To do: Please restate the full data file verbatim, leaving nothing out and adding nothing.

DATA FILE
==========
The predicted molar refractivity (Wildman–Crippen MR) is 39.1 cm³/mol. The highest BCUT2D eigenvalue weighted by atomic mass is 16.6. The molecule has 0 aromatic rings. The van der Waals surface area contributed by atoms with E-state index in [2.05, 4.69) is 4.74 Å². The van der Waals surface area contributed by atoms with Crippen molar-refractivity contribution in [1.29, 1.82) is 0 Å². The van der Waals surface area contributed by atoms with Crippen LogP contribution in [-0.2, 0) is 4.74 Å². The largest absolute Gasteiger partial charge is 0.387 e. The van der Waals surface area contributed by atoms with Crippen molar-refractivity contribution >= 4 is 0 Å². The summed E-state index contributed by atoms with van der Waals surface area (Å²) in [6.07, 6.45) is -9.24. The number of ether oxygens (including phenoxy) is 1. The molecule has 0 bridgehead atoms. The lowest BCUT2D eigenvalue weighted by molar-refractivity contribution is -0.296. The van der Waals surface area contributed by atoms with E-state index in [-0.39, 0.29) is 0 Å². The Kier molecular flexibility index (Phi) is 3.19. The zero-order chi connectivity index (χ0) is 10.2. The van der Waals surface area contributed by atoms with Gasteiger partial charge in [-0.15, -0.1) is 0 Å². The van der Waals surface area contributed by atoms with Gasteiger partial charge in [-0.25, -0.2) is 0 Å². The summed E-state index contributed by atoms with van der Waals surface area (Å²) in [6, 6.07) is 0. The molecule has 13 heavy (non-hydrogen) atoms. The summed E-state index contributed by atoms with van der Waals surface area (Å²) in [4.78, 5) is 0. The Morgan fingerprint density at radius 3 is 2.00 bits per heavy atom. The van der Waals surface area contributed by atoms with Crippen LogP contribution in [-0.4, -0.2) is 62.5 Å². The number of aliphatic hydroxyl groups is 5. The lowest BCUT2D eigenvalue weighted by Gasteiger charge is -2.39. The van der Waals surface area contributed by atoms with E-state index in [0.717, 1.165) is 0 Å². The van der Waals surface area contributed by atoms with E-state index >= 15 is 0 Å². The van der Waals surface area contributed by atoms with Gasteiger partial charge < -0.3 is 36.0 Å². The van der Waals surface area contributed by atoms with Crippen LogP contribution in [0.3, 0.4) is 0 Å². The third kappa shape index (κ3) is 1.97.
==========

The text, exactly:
The predicted molar refractivity (Wildman–Crippen MR) is 39.1 cm³/mol. The highest BCUT2D eigenvalue weighted by atomic mass is 16.6. The molecule has 0 aromatic rings. The van der Waals surface area contributed by atoms with E-state index in [2.05, 4.69) is 4.74 Å². The van der Waals surface area contributed by atoms with Crippen molar-refractivity contribution in [1.29, 1.82) is 0 Å². The van der Waals surface area contributed by atoms with Crippen LogP contribution in [-0.2, 0) is 4.74 Å². The largest absolute Gasteiger partial charge is 0.387 e. The van der Waals surface area contributed by atoms with Crippen molar-refractivity contribution >= 4 is 0 Å². The summed E-state index contributed by atoms with van der Waals surface area (Å²) in [6.07, 6.45) is -9.24. The number of ether oxygens (including phenoxy) is 1. The molecule has 0 bridgehead atoms. The lowest BCUT2D eigenvalue weighted by molar-refractivity contribution is -0.296. The van der Waals surface area contributed by atoms with E-state index in [-0.39, 0.29) is 0 Å². The Kier molecular flexibility index (Phi) is 3.19. The zero-order chi connectivity index (χ0) is 10.2. The van der Waals surface area contributed by atoms with Gasteiger partial charge in [-0.15, -0.1) is 0 Å². The van der Waals surface area contributed by atoms with Gasteiger partial charge in [-0.25, -0.2) is 0 Å². The summed E-state index contributed by atoms with van der Waals surface area (Å²) in [6, 6.07) is 0. The molecule has 13 heavy (non-hydrogen) atoms. The summed E-state index contributed by atoms with van der Waals surface area (Å²) in [4.78, 5) is 0. The Morgan fingerprint density at radius 3 is 2.00 bits per heavy atom. The van der Waals surface area contributed by atoms with Crippen LogP contribution in [-0.4, -0.2) is 62.5 Å². The number of aliphatic hydroxyl groups is 5. The lowest BCUT2D eigenvalue weighted by Gasteiger charge is -2.39. The van der Waals surface area contributed by atoms with E-state index in [0.717, 1.165) is 0 Å². The van der Waals surface area contributed by atoms with E-state index >= 15 is 0 Å². The van der Waals surface area contributed by atoms with Gasteiger partial charge < -0.3 is 36.0 Å². The van der Waals surface area contributed by atoms with Crippen LogP contribution in [0.3, 0.4) is 0 Å². The third kappa shape index (κ3) is 1.97.